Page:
The Sourland Conservancy will present a free, hourlong program combining nature documentary and music festival to raise public awareness and funds to address a serious threat to the Sourlands, home to several threatened and endangered species in central New Jersey.
The program will premiere for free on YouTube at 8 p.lm. on Oct. 10, followed by an “After Party” at 9 pm on Zoom. People can visit Sourland.org/solofest for additional information, to purchase event merchandise and After Party tickets, to preview music performances, or to donate funds for planting native trees and shrubs in the Sourlands.
Musicians recorded original songs alone or with a household partner, surrounded by Sourland landscapes including St. Michaels Farm Preserve, Hunterdon County Sourland Mountain Preserve, Baldpate Mountain, Hidden Spring Lavender Farm, and Unionville Vineyards. Featured musicians include:
Hopewell native Danielia Cotton, who has appeared at previous Sourland Mountain Festivals, who has recently released an EP album, A Different Kind of War.
Abbie Gardner and her husband Craig Akin of Jersey City, who premieres a new song, Cypress Tree. Gardner has a solo career and is part of the Red Molly band.
Stacey and Alan Schulman, the As Is Jazz duo, of Llewellyn Park, who have been hailed for “hot scat singing, heated guitar playing” on their Here’s to Life album.
Jonathan Tetelman, an opera singer from Titusville who has been described in the New York Times as “a total star.”
The signature performance features an ensemble of more than a dozen musicians who were recorded performing alone and combined as one in the studio of music director Cliff Wilson, of Princeton. Wilson also co-produced the original documentary upon which the event is based, The Sourlands: A New Jersey Treasure.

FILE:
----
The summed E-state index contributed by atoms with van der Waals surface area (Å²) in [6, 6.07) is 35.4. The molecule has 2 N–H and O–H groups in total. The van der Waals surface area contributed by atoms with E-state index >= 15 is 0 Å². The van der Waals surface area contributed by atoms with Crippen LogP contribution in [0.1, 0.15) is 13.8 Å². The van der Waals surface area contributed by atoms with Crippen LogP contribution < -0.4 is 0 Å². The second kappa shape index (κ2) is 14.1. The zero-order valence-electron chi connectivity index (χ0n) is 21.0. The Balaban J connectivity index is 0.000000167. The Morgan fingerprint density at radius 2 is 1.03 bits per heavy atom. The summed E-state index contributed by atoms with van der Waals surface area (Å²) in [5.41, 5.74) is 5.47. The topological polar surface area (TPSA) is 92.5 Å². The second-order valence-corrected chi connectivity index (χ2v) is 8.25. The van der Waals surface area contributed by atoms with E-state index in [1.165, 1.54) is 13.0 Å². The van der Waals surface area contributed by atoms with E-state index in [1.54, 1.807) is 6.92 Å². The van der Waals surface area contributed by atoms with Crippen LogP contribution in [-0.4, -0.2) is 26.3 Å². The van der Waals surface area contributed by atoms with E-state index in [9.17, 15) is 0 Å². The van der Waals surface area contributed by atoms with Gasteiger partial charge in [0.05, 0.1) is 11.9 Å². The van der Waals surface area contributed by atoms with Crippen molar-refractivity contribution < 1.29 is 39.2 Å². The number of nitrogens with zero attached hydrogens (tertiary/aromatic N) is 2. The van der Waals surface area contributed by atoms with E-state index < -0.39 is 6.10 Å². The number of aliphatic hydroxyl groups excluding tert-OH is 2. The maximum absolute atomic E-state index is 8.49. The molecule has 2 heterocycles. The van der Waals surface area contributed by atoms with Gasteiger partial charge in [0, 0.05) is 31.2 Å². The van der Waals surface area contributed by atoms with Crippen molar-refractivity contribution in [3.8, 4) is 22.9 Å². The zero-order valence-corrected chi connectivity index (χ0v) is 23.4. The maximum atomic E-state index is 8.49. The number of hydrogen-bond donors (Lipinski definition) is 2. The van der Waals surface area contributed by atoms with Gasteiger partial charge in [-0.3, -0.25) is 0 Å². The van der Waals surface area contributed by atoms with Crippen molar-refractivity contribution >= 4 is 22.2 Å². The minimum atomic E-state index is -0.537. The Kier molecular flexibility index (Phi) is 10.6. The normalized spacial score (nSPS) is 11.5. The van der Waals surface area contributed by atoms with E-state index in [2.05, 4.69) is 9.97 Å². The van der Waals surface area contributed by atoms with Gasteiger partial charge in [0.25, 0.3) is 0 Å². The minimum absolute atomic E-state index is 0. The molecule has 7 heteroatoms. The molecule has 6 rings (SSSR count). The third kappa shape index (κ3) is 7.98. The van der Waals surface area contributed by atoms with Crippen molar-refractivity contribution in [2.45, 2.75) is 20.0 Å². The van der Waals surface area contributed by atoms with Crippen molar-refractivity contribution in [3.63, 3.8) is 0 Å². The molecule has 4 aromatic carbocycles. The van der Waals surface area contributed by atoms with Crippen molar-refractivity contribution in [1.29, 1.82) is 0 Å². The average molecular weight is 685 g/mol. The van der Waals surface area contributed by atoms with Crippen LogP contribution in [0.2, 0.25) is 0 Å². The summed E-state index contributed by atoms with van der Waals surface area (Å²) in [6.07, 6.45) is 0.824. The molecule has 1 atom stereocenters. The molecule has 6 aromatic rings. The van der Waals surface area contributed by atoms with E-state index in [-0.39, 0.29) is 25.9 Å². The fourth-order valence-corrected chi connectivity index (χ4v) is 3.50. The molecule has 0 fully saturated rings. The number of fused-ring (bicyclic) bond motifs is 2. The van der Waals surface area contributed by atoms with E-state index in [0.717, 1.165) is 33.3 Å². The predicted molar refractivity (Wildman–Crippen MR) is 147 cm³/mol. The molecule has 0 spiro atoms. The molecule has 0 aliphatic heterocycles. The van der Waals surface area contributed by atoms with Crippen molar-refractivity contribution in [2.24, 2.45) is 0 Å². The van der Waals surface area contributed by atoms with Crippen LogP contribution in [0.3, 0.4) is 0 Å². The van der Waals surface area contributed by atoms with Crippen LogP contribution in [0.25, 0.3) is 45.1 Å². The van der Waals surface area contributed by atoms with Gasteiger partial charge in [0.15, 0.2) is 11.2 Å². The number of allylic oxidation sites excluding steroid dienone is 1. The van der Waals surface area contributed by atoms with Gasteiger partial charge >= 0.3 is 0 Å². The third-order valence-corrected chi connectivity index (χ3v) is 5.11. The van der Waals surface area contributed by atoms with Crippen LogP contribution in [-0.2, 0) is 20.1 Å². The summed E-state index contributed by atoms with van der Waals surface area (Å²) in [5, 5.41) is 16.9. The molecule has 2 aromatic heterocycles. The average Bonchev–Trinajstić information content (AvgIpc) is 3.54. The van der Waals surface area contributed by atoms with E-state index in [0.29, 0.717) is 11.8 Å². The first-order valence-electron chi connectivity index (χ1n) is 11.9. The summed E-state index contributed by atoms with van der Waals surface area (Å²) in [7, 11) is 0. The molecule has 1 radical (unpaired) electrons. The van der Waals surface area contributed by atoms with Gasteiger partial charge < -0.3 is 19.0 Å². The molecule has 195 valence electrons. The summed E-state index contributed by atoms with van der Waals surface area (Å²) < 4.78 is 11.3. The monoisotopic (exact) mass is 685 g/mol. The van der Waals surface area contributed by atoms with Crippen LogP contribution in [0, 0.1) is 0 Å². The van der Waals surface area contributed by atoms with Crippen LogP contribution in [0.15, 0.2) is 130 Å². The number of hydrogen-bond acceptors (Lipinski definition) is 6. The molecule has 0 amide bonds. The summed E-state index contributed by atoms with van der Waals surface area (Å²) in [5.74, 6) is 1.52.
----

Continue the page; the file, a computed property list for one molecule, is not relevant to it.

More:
Approximately half the program will be a documentary focusing on the beauty and ecology of the Sourlands, as well as the serious threats facing the forest, as described by nearly a dozen naturalists and scientists, including Jim Amon, Rush Holt, Sharyn Magee, Jennifer Rogers, Hannah Suthers, and foresters from the New Jersey Forest Service. They will focus on the importance of the Sourlands in terms of wildlife protection, water quality, climate, history, and recreation.
“The Sourlands are one of the great natural and recreation assets of New Jersey and it needs our help,” says Brad Fay, the producer of the SoloFest and founder of an agritourism initiative, Discover Central New Jersey. “Regardless of your familiarity with the Sourlands, this event can serve to deepen your love for this region, or to help you make the first acquaintance.”
More than 20% of the trees in the Sourland region trees are ash, and all ash trees are at risk to be killed within the next few years by an invasive insect, the emerald ash borer.
“We are losing over 1 million trees. That’s devastating,” says Sourland Conservancy Executive Director Laurie Cleveland.
The Sourland Conservancy’s annual Sourland Mountain Festival was canceled due to Covid-19, so Conservancy staff, volunteers, sponsors, partner organizations and municipalities and worked together to create a new event to safely engage the community in the effort to restore the forest.
The Sourland Conservancy is a nonprofit organization whose stated mission is to protect, promote, and preserve the unique character of the Sourland Mountain Region. For more information, visit www.sourland.org.